7. Optical density data (taken at the National Archives and Records Administration) from the lateral radiographs show absent frontal brain in a fist-sized area. On the contrary, the autopsy photographs, for this same area, show an entirely intact left brain and a nearly intact right brain. This is a flagrant paradox—either the photographs are inauthentic or the radiographs are inauthentic. Both cannot simultaneously reflect physical reality.
  8. The photographer, John Stringer, denies taking the extant brain photographs.5


The author has no financial interest to declare in relation to the content of this communication.

David W. Mantik, M.D., Ph.D.

513 Desert West Drive

Rancho Mirage, Calif. 92290

[email protected]


1. Fetzer J Murder in Dealey Plaza: What We Know Now That We Didn’t Know Then About the Death of JFK. 2000 Chicago Catfeet Press:433–439
2. Mantik DW The JFK autopsy materials: Twenty conclusions after nine visits. Available at:
3. Jones RC. The President’s been shot and they are bringing him to the emergency room J Am Coll Surg. 2014;218:856–868
4. Sturdivan LM The JFK Myths: A Scientific Investigation of the Kennedy Assassination. 2005 St. Paul, Minn Paragon Press:193
5. Horne DP Inside the Assassination Records Review Board: The U.S. Government's Final Attempt to Reconcile the Conflicting Medical Evidence in the Assassination of JFK.. 2009 Falls Church, Va D. P. Horne:783


Letters to the Editor, discussing material recently published in the Journal, are welcome. They will have the best chance of acceptance if they are received within 8 weeks of an article’s publication. Letters to the Editor may be published with a response from the authors of the article being discussed. Discussions beyond the initial letter and response will not be published. Letters submitted pertaining to published Discussions of articles will not be printed. Letters to the Editor are not usually peer reviewed, but the Journal may invite replies from the authors of the original publication. All Letters are published at the discretion of the Editor.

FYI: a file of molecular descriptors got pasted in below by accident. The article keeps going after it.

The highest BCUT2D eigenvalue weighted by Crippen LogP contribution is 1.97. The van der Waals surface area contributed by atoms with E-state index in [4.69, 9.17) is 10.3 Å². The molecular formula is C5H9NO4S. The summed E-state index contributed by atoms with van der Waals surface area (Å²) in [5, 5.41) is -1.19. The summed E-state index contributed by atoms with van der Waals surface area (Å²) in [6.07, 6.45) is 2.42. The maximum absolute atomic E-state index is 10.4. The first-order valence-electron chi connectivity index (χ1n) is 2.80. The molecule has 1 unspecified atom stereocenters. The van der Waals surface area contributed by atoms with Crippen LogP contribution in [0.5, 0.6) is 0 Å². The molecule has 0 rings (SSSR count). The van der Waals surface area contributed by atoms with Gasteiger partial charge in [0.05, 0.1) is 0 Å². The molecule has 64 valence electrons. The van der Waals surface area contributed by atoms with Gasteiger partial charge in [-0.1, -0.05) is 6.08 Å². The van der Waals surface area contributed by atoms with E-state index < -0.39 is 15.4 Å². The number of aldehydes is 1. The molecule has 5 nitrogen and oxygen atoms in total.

Letters submitted should pose a specific question that clarifies a point that either was not made in the article or was unclear, and therefore a response from the corresponding author of the article is requested.

Authors will be listed in the order in which they appear in the submission. Letters should be submitted electronically via PRS’ enkwell, at

We reserve the right to edit Letters to meet requirements of space and format. Any financial interests relevant to the content of the correspondence must be disclosed. Submission of a Letter constitutes permission for the American Society of Plastic Surgeons and its licensees and asignees to publish it in the Journal and in any other form or medium.

The views, opinions, and conclusions expressed in the Letters to the Editor represent the personal opinions of the individual writers and not those of the publisher, the Editorial Board, or the sponsors of the Journal. Any stated views, opinions, and conclusions do not reflect the policy of any of the sponsoring organizations or of the institutions with which the writer is affiliated, and the publisher, the Editorial Board, and the sponsoring organizations assume no responsibility for the content of such correspondence.

The Journal requests that individuals submit no more than five (5) letters to Plastic and Reconstructive Surgery in a calendar year.

©2015American Society of Plastic Surgeons